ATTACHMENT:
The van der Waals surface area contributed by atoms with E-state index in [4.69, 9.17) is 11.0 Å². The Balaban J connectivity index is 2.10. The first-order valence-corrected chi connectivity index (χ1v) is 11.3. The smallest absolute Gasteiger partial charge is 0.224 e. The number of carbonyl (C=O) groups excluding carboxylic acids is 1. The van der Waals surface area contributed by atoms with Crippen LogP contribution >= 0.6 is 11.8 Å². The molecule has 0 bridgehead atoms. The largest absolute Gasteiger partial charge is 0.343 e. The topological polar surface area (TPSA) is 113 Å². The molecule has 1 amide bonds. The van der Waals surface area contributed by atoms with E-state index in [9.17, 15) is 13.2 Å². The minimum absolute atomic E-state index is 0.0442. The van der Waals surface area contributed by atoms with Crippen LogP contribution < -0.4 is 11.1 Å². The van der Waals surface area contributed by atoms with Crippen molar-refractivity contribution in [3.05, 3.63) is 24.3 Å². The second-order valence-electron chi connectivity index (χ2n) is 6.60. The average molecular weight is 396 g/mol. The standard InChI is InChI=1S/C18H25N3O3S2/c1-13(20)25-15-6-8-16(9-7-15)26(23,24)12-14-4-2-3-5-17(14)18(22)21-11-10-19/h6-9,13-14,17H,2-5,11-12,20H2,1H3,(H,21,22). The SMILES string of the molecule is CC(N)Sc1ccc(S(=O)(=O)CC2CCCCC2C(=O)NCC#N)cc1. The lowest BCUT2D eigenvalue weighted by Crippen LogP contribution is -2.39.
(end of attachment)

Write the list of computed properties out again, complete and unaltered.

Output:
The van der Waals surface area contributed by atoms with E-state index in [4.69, 9.17) is 11.0 Å². The Balaban J connectivity index is 2.10. The first-order valence-corrected chi connectivity index (χ1v) is 11.3. The smallest absolute Gasteiger partial charge is 0.224 e. The number of carbonyl (C=O) groups excluding carboxylic acids is 1. The van der Waals surface area contributed by atoms with Crippen LogP contribution >= 0.6 is 11.8 Å². The molecule has 0 bridgehead atoms. The largest absolute Gasteiger partial charge is 0.343 e. The topological polar surface area (TPSA) is 113 Å². The molecule has 1 amide bonds. The van der Waals surface area contributed by atoms with E-state index in [9.17, 15) is 13.2 Å². The minimum absolute atomic E-state index is 0.0442. The van der Waals surface area contributed by atoms with Crippen LogP contribution < -0.4 is 11.1 Å². The van der Waals surface area contributed by atoms with Crippen molar-refractivity contribution in [3.05, 3.63) is 24.3 Å². The second-order valence-electron chi connectivity index (χ2n) is 6.60. The average molecular weight is 396 g/mol. The standard InChI is InChI=1S/C18H25N3O3S2/c1-13(20)25-15-6-8-16(9-7-15)26(23,24)12-14-4-2-3-5-17(14)18(22)21-11-10-19/h6-9,13-14,17H,2-5,11-12,20H2,1H3,(H,21,22). The SMILES string of the molecule is CC(N)Sc1ccc(S(=O)(=O)CC2CCCCC2C(=O)NCC#N)cc1. The lowest BCUT2D eigenvalue weighted by Crippen LogP contribution is -2.39.